Latest Articles

Minnesota Commercial Real Estate Receiverships: Nuts and Bolts
The Basics Of Minnesota Commercial Real Estate Receiverships A receiver, at its essence, is a court-appointed third-party who takes control[...]
Receivership 101: How to Get a Receiver Appointed
Receiverships are most often commenced by creditors, but it can be commenced by an equity holder as well.  The first[...]
6 Common Mistakes in Drafting Collateral Descriptions
Avoid These Costly Errors When Drafting Collateral Descriptions Drafting can easily go awry. When collateral descriptions are drafted errantly in[...]
Receivership 101: Representing the Defendant
When looking at a receivership from the perspective of Representing the Defendant there are several factors to take into account.[...]
90 Second Lesson: What Is a Composition Agreement?
QUESTION: We recently received a question from John B asking "What is a composition agreement?" ANSWER: A composition agreement is[...]
Receivership 101: Types of Receivership
In Wisconsin, there are three main types of receivership: General Receiverships Selfish Receiverships Receiverships pendente lite (Latin for "during litigation")[...]
Receivership 101: What is a Receivership
Receiverships are essentially an equitable remedy where a court appoints a third party neutral to assist parties in recovery outside[...]
Determining the Scope and Powers Within a Receivership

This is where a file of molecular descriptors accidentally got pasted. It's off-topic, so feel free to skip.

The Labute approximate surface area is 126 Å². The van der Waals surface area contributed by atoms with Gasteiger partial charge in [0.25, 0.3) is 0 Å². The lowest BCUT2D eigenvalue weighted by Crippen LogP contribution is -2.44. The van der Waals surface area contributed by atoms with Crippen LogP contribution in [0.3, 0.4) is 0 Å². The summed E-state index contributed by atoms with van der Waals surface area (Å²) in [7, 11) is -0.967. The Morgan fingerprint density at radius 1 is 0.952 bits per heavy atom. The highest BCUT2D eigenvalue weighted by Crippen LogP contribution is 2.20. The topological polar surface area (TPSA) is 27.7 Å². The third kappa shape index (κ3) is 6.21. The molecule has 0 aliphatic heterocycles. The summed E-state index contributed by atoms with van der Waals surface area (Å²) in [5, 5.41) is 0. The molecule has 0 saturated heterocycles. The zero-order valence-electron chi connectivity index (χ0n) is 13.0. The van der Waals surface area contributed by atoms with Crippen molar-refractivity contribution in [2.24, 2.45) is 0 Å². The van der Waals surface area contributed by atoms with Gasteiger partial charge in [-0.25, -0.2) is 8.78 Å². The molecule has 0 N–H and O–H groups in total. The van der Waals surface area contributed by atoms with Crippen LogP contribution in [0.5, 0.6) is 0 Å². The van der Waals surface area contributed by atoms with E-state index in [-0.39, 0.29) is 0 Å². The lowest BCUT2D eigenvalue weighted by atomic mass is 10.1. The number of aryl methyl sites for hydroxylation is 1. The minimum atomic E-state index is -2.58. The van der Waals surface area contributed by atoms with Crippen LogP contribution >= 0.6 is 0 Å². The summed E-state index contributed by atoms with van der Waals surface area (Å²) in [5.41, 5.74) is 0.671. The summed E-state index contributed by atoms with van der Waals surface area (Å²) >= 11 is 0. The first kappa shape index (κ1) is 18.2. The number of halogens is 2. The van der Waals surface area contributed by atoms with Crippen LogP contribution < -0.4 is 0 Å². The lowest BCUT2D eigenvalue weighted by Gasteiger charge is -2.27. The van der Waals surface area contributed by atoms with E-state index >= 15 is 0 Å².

Understanding the Powers Granted to a Receiver Receiverships are effective business solutions to many problems faced by courts, lenders, and[...]
Receivership 101: Representing a Receiver
There are effectively two categories of discussion when looking at representing a receiver: Pre-Receivership Representation During the Receivership Representation Pre-Receivership[...]
Selling Distressed Assets: The Assignment for the Benefit of Creditors Alternative
An Alternative to Chapter 11 and Chapter 7 Liquidations Financially distressed companies faced with unlikely prospects for reorganization – and[...]
Receivership 101: Costs in a Receivership
There are two types of costs in a receivership, direct and indirect. Direct costs are the costs incurred and paid[...]
90 Second Lesson: Why Would a Debtor Choose to Liquidate Under Chapter 11?
Question: A reader asks, “I read about a company that filed for chapter 11 recently with a plan to sell[...]
Receivership 101 Video Series
This series of videos and articles provides an overview of state court receiverships: what they are, the different types, costs[...]
How to Save Your Business from Financial Distress: The Potency of Subchapter V of Chapter 11
[Editors' Note: If you’re looking for ways to address your company’s financial distress, you have probably already come across many[...]
Determining Whether or Not to Seek Court Approval of a Sale in a Delaware Assignment for the Benefit of Creditors Case
Is Court Approval Necessary for a Sale in a Delaware ABC Case? For many small insolvent companies, an assignment for[...]
How Far Can the Trustee Reach?
How Far Can the Trustee Reach to Clawback Fraudulent Transfers? Bernard Madoff’s infamous Ponzi scheme left victims in its wake[...]
How To Become a Really Bad Bankruptcy Client And Maybe Even Get Prosecuted
Follow the Rules or You Might Become a Bad Bankruptcy Client What makes a bad bankruptcy client? Failure to follow[...]
90 Second Lesson: What is a state law receivership?
State Law Receiverships: An Overview A receiver is a non-party neutral person or entity that is appointed and empowered by[...]
Steps a Supplier Can Take in the Face of a Potentially Bankrupt Retailer
Adequate Assurance, Suspended Delivery, and Other Rights and Remedies of a Supplier to a Bankrupt Retailer The impending bankruptcy of[...]